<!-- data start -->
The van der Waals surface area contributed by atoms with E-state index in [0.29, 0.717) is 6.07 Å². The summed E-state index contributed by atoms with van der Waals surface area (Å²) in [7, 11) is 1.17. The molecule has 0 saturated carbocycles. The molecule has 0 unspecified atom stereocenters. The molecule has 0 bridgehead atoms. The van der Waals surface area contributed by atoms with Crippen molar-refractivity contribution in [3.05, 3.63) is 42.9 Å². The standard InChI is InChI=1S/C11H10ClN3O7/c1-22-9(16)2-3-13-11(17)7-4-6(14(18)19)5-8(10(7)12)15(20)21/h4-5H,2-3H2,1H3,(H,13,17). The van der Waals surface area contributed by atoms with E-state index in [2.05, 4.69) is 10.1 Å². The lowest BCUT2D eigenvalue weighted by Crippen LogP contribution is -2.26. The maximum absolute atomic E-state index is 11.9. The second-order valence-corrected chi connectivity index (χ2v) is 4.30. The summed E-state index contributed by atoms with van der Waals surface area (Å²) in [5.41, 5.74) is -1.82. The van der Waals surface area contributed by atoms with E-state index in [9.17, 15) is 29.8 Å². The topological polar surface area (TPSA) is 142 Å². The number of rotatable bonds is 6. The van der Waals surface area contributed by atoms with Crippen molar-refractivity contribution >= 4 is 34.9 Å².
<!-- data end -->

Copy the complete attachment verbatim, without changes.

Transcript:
The van der Waals surface area contributed by atoms with E-state index in [0.29, 0.717) is 6.07 Å². The summed E-state index contributed by atoms with van der Waals surface area (Å²) in [7, 11) is 1.17. The molecule has 0 saturated carbocycles. The molecule has 0 unspecified atom stereocenters. The molecule has 0 bridgehead atoms. The van der Waals surface area contributed by atoms with Crippen molar-refractivity contribution in [3.05, 3.63) is 42.9 Å². The standard InChI is InChI=1S/C11H10ClN3O7/c1-22-9(16)2-3-13-11(17)7-4-6(14(18)19)5-8(10(7)12)15(20)21/h4-5H,2-3H2,1H3,(H,13,17). The van der Waals surface area contributed by atoms with E-state index in [2.05, 4.69) is 10.1 Å². The lowest BCUT2D eigenvalue weighted by Crippen LogP contribution is -2.26. The maximum absolute atomic E-state index is 11.9. The second-order valence-corrected chi connectivity index (χ2v) is 4.30. The summed E-state index contributed by atoms with van der Waals surface area (Å²) in [5.41, 5.74) is -1.82. The van der Waals surface area contributed by atoms with E-state index in [9.17, 15) is 29.8 Å². The topological polar surface area (TPSA) is 142 Å². The number of rotatable bonds is 6. The van der Waals surface area contributed by atoms with Crippen molar-refractivity contribution >= 4 is 34.9 Å².